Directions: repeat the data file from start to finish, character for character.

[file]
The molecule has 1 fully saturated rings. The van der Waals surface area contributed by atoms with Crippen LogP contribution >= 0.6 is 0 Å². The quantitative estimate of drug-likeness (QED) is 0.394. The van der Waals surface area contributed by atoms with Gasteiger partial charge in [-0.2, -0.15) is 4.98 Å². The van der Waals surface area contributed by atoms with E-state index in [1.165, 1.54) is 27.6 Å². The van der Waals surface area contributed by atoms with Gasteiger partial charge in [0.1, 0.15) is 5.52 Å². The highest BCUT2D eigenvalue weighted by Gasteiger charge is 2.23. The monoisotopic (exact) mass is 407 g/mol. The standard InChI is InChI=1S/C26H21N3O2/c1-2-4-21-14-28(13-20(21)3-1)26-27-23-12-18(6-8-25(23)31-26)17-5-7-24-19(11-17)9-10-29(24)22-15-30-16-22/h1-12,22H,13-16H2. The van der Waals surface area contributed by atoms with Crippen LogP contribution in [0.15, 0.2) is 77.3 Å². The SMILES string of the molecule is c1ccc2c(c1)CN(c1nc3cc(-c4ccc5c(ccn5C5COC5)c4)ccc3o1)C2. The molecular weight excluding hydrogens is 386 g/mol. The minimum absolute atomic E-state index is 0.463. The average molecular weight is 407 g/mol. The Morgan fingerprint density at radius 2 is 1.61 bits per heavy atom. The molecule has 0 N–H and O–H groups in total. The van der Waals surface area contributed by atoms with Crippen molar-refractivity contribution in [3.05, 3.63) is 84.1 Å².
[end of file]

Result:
The molecule has 1 fully saturated rings. The van der Waals surface area contributed by atoms with Crippen LogP contribution >= 0.6 is 0 Å². The quantitative estimate of drug-likeness (QED) is 0.394. The van der Waals surface area contributed by atoms with Gasteiger partial charge in [-0.2, -0.15) is 4.98 Å². The van der Waals surface area contributed by atoms with E-state index in [1.165, 1.54) is 27.6 Å². The van der Waals surface area contributed by atoms with Gasteiger partial charge in [0.1, 0.15) is 5.52 Å². The highest BCUT2D eigenvalue weighted by Gasteiger charge is 2.23. The monoisotopic (exact) mass is 407 g/mol. The standard InChI is InChI=1S/C26H21N3O2/c1-2-4-21-14-28(13-20(21)3-1)26-27-23-12-18(6-8-25(23)31-26)17-5-7-24-19(11-17)9-10-29(24)22-15-30-16-22/h1-12,22H,13-16H2. The van der Waals surface area contributed by atoms with Crippen LogP contribution in [0.15, 0.2) is 77.3 Å². The SMILES string of the molecule is c1ccc2c(c1)CN(c1nc3cc(-c4ccc5c(ccn5C5COC5)c4)ccc3o1)C2. The molecular weight excluding hydrogens is 386 g/mol. The minimum absolute atomic E-state index is 0.463. The average molecular weight is 407 g/mol. The Morgan fingerprint density at radius 2 is 1.61 bits per heavy atom. The molecule has 0 N–H and O–H groups in total. The van der Waals surface area contributed by atoms with Crippen molar-refractivity contribution in [3.05, 3.63) is 84.1 Å².